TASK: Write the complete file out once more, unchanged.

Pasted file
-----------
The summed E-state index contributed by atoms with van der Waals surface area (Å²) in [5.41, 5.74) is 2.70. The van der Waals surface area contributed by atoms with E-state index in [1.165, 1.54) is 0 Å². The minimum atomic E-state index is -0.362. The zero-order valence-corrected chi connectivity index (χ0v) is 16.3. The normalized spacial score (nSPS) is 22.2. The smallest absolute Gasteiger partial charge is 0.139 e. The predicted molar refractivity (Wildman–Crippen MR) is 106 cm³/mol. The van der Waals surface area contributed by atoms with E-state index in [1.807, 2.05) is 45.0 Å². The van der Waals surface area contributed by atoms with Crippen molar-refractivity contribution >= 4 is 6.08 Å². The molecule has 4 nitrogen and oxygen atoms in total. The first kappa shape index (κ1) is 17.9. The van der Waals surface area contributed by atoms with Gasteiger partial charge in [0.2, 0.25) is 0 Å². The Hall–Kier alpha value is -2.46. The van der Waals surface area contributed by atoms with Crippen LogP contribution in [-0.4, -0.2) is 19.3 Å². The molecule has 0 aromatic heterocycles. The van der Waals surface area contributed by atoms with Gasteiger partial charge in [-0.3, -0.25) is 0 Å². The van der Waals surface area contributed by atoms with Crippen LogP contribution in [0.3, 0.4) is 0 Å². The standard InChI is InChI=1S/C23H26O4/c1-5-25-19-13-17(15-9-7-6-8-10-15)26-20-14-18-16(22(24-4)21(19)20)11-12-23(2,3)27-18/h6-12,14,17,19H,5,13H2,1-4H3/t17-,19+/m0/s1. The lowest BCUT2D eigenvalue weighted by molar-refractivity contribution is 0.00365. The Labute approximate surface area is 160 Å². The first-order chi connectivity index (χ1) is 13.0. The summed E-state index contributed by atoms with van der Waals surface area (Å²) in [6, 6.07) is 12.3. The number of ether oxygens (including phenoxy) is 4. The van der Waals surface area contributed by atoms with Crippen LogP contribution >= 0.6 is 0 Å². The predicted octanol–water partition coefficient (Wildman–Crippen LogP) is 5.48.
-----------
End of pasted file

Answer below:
The summed E-state index contributed by atoms with van der Waals surface area (Å²) in [5.41, 5.74) is 2.70. The van der Waals surface area contributed by atoms with E-state index in [1.165, 1.54) is 0 Å². The minimum atomic E-state index is -0.362. The zero-order valence-corrected chi connectivity index (χ0v) is 16.3. The normalized spacial score (nSPS) is 22.2. The smallest absolute Gasteiger partial charge is 0.139 e. The predicted molar refractivity (Wildman–Crippen MR) is 106 cm³/mol. The van der Waals surface area contributed by atoms with E-state index in [1.807, 2.05) is 45.0 Å². The van der Waals surface area contributed by atoms with Crippen molar-refractivity contribution >= 4 is 6.08 Å². The molecule has 4 nitrogen and oxygen atoms in total. The first kappa shape index (κ1) is 17.9. The van der Waals surface area contributed by atoms with Gasteiger partial charge in [0.2, 0.25) is 0 Å². The Hall–Kier alpha value is -2.46. The van der Waals surface area contributed by atoms with Crippen LogP contribution in [-0.4, -0.2) is 19.3 Å². The molecule has 0 aromatic heterocycles. The van der Waals surface area contributed by atoms with Gasteiger partial charge in [-0.3, -0.25) is 0 Å². The van der Waals surface area contributed by atoms with Crippen LogP contribution in [0.3, 0.4) is 0 Å². The standard InChI is InChI=1S/C23H26O4/c1-5-25-19-13-17(15-9-7-6-8-10-15)26-20-14-18-16(22(24-4)21(19)20)11-12-23(2,3)27-18/h6-12,14,17,19H,5,13H2,1-4H3/t17-,19+/m0/s1. The lowest BCUT2D eigenvalue weighted by molar-refractivity contribution is 0.00365. The Labute approximate surface area is 160 Å². The first-order chi connectivity index (χ1) is 13.0. The summed E-state index contributed by atoms with van der Waals surface area (Å²) in [6, 6.07) is 12.3. The number of ether oxygens (including phenoxy) is 4. The van der Waals surface area contributed by atoms with Crippen LogP contribution >= 0.6 is 0 Å². The predicted octanol–water partition coefficient (Wildman–Crippen LogP) is 5.48.